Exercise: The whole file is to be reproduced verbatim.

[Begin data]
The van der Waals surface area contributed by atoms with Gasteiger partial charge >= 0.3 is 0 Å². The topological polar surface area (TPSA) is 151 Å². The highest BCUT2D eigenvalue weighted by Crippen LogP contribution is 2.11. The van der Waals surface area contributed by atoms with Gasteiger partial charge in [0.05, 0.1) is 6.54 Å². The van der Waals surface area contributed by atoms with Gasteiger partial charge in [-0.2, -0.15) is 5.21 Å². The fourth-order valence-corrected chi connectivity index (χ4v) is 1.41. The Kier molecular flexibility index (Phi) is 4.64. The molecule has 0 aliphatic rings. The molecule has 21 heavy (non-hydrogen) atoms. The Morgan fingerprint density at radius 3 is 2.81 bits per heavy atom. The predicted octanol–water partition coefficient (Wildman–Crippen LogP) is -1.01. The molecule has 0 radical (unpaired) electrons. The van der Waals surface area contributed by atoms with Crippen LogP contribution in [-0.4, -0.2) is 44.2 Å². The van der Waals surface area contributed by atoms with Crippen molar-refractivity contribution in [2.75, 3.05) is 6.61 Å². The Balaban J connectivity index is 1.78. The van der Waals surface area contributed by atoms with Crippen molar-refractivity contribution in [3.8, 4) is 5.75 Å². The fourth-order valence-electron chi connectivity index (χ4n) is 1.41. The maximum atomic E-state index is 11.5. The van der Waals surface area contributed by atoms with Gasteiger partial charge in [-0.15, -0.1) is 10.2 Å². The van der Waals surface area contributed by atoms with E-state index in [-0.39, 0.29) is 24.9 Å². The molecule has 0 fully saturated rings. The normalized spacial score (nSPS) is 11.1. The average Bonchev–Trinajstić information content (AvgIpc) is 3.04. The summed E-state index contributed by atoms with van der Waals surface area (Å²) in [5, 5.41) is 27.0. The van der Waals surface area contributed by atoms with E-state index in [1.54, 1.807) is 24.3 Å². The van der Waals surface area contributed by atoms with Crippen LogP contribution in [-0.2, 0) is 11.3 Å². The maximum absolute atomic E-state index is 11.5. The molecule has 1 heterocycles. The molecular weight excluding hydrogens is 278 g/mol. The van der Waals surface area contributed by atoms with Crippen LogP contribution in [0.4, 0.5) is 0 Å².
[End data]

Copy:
The van der Waals surface area contributed by atoms with Gasteiger partial charge >= 0.3 is 0 Å². The topological polar surface area (TPSA) is 151 Å². The highest BCUT2D eigenvalue weighted by Crippen LogP contribution is 2.11. The van der Waals surface area contributed by atoms with Gasteiger partial charge in [0.05, 0.1) is 6.54 Å². The van der Waals surface area contributed by atoms with Gasteiger partial charge in [-0.2, -0.15) is 5.21 Å². The fourth-order valence-corrected chi connectivity index (χ4v) is 1.41. The Kier molecular flexibility index (Phi) is 4.64. The molecule has 0 aliphatic rings. The molecule has 21 heavy (non-hydrogen) atoms. The Morgan fingerprint density at radius 3 is 2.81 bits per heavy atom. The predicted octanol–water partition coefficient (Wildman–Crippen LogP) is -1.01. The molecule has 0 radical (unpaired) electrons. The van der Waals surface area contributed by atoms with Crippen LogP contribution in [-0.4, -0.2) is 44.2 Å². The van der Waals surface area contributed by atoms with Crippen molar-refractivity contribution in [2.75, 3.05) is 6.61 Å². The Balaban J connectivity index is 1.78. The van der Waals surface area contributed by atoms with Crippen molar-refractivity contribution in [3.8, 4) is 5.75 Å². The fourth-order valence-electron chi connectivity index (χ4n) is 1.41. The maximum atomic E-state index is 11.5. The van der Waals surface area contributed by atoms with Gasteiger partial charge in [-0.15, -0.1) is 10.2 Å². The van der Waals surface area contributed by atoms with E-state index in [-0.39, 0.29) is 24.9 Å². The molecule has 0 fully saturated rings. The normalized spacial score (nSPS) is 11.1. The average Bonchev–Trinajstić information content (AvgIpc) is 3.04. The summed E-state index contributed by atoms with van der Waals surface area (Å²) in [5, 5.41) is 27.0. The van der Waals surface area contributed by atoms with E-state index in [1.54, 1.807) is 24.3 Å². The van der Waals surface area contributed by atoms with Crippen LogP contribution in [-0.2, 0) is 11.3 Å². The maximum absolute atomic E-state index is 11.5. The molecule has 1 heterocycles. The molecular weight excluding hydrogens is 278 g/mol. The van der Waals surface area contributed by atoms with Crippen LogP contribution in [0.4, 0.5) is 0 Å².